The view above is looking west toward the Santa Ritas from about the point used in the WRF for the Sonoita sounding. Mt. Wrightson is the highest peak of this sky island at 9452 ft MSL. The very large and deep saddle (Riley Saddle) to the south (left) of Mt. Wrightson is immediately upwind from Mt. Hopkins and provides a large gap that probably accelerates blocked flow. Mt. Hopkins is physically separated from the main massif and principal ridge-line of the Santa Ritas, adding to the complexity of the situation when winds are from the east.
The two forecasts here are for 10-m winds from the 06 UTC WRF runs at Atmo. Above is from the WRF-NAM valid at 10:00 am MST tomorrow morrning, while the WRF-GFS forecast below is valid at 9:00 am. Both forecasts show blocked flow accelerating around the sky islands of southeast Arizona with light winds at the highest elevations, as per Mt. Lemmon and Mt. Wrightson.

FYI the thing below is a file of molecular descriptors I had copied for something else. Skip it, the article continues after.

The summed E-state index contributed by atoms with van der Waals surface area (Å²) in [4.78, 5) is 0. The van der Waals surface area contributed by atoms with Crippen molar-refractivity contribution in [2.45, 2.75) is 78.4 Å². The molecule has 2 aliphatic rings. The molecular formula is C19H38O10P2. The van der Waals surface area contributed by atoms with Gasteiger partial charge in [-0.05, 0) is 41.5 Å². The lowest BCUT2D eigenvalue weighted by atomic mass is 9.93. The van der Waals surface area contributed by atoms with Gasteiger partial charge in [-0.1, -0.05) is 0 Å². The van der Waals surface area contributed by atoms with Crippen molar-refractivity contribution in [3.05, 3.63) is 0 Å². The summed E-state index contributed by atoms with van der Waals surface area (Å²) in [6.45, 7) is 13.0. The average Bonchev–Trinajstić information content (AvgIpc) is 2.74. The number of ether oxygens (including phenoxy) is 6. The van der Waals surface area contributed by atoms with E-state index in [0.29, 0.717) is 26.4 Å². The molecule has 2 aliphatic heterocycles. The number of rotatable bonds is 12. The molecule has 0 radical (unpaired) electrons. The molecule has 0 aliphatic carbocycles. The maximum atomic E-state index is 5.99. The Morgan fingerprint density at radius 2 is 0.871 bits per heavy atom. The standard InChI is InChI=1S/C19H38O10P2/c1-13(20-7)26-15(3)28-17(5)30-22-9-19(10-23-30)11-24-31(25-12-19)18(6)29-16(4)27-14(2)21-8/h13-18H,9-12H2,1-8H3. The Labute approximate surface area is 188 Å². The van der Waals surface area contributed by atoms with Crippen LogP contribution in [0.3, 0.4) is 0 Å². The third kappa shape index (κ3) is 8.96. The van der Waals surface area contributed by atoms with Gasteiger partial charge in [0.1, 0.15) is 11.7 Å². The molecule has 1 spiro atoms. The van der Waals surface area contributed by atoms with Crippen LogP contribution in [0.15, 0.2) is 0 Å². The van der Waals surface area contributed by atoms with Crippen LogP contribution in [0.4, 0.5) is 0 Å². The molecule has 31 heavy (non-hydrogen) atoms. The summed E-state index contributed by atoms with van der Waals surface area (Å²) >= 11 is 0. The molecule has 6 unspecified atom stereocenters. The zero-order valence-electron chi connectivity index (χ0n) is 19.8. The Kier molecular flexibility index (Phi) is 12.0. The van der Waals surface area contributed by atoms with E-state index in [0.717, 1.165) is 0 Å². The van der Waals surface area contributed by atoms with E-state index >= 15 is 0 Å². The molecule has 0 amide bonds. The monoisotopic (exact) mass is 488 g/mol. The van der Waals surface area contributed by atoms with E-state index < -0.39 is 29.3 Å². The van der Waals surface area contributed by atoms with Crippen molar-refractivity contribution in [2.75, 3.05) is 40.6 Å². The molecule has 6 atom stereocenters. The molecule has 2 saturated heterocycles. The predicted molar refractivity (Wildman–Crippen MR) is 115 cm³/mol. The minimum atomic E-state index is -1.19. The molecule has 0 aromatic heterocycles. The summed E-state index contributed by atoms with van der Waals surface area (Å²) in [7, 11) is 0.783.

The two WRF-GFS forecast soundings for the Sonoita point shown here are valid at 6:00 am (above) and at 7:00 pm (below), both on the 20th (tomorrow). The strong easterlies don't reach above 750 mb, leaving my forecast somewhat uncertain, particularly since I have not looked at many of these situations to date. There is definitely a zone of strong vertical wind shear at the top of the layer of easterlies, and I am not sure what we will find in the RAWS observations for Mt. Hopkins tomorrow
Finally, I looked at the hour-by-hour NWS grid point forecasts for Mt. Hopkins (above) and for TUS (below). Whatever algorithm is used to generate these forecasts (probably driven by the operational GFS) ends up forecasting max wind gusts of 31 mph at both sites, which is probably not very likely - but we will see what tomorrow brings.